That awkward moment when you know in your heart that you should just “quit while you’re ahead” but you can’t because the truth is that you’re not ahead. On the contrary, you’re in way too deep, and the real choice is between crashing and burning sooner rather than later. This is the predicament that Speaker Newt Gingrich finds himself in. Although it is rumored that he will quit the presidential race sometime this week, possibly today, the action is way overdue.
Gingrich did not have nearly the same amount of success as did Rick Santorum. Santorum came the closest to giving frontrunner Mitt Romney a run for his money, and even he dropped out of the presidential race on April 10. Last-place candidate Ron Paul is still in the race as well, but that sort of “unusual,” “out-of-the-box” behavior is expected out of the Congressman. There’s just something about Newt Gingrich that makes the nation cringe as he continues to drag out his inevitable loss, something that makes us want to say, “Just quit already.”
It’s hard not to feel a little empathetic towards the guy, because most of us have been in a similar situation before. Pride is a powerful thing and it makes us act irrationally, only to have us then rationalize our irrational behavior. It’s a slow, embarrassing torture while you’re in the thick of it, but it makes for great “that awkward moment” moments.
For example, that awkward moment when you raise your hand in lecture to ask a question but the professor either doesn’t see you or totally ignores you. That’s happened to me before, and there’s really no way to play it off. You lower your hand in slow motion and play with your hair or pick up your pencil or do anything else you can to occupy the hand that was heartlessly rejected. At least that’s what I do.
But I did once witness a guy who chose not to give up. I would like to give him the Most Ridiculously Determined Student on the Planet award. He raised his hand to ask a clarifying question and never got called on. And he never put his hand down. We had class with one of those professors who tends to only look at one side of the room while lecturing, and he had, unfortunately, sat on the wrong side of the lecture hall that day. It was hard to watch as he waved about, used his other hand to prop his arm when he got tired, switched arms, etc. I wished he had either called out to the professor or … just quit already.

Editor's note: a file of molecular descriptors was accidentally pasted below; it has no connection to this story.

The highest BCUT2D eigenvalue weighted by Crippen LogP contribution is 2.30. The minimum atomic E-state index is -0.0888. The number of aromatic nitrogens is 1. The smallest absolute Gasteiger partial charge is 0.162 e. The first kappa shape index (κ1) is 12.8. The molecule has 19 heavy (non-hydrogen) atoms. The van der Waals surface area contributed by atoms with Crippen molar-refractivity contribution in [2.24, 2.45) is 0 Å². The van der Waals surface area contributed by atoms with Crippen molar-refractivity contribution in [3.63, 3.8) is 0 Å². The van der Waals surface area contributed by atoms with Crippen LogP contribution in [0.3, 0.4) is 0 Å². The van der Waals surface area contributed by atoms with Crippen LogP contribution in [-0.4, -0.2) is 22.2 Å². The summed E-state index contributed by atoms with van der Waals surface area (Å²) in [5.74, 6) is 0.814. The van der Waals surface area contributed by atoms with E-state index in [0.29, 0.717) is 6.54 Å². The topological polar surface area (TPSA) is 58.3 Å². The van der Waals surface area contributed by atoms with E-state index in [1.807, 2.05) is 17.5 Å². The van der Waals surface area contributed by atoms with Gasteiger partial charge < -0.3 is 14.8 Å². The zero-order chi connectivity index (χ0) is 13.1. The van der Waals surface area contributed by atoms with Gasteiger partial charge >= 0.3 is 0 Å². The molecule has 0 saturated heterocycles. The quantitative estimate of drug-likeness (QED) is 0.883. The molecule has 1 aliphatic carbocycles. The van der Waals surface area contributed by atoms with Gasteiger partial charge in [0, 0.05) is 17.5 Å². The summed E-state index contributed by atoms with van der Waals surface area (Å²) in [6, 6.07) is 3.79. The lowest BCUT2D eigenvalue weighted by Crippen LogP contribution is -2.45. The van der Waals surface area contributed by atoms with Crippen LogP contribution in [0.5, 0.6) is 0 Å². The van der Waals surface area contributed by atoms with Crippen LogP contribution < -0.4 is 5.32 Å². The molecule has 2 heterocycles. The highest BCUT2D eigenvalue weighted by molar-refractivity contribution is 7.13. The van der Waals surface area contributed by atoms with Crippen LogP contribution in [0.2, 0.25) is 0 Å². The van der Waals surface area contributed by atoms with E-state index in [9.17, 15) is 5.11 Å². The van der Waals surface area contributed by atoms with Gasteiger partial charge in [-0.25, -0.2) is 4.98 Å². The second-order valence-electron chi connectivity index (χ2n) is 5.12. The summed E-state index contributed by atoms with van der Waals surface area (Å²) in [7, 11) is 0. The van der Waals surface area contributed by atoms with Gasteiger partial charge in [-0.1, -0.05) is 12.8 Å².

Or how about that awkward moment when you’re in a serious argument with someone and you know you’re wrong, but you’ve already invested too much time and effort into the discussion so you keep arguing in defense of your wrongness. I’ll admit that I’m not much of a debater, but if I’m arguing with an arrogant individual or if I’m angry in the moment, I will keep going as long as I can, ignoring the fact that my statements are progressively getting more and more preposterous. That’s right, I will go around in circles, repeating myself, raising my tone, digressing as much as I can until the person I’m arguing with pities my apparent insanity and forces me to quit already by not engaging with me anymore.
We live in a culture where giving up is looked down upon, but there are some exceptions to the rule. Better yet, there are different types of giving up. If you’re quitting out of laziness, lack of self-confidence or an inability to confront challenges, then yes, you should persevere. If people are doubting you for no reason, in the words of the eloquent Mr. 50 Cent, “If they hate then let them hate and watch the money pile up.”
But if you’re trying to salvage the unsalvageable, embarrassing yourself and wasting valuable resources because your pride is overriding your good sense, do the right thing and quit. Quit, not because you’re a quitter in the negative sense of the word, but because you are a kind-hearted person. Quit because you care.
Contact PAMELA NONGA NGUE at email@example.com.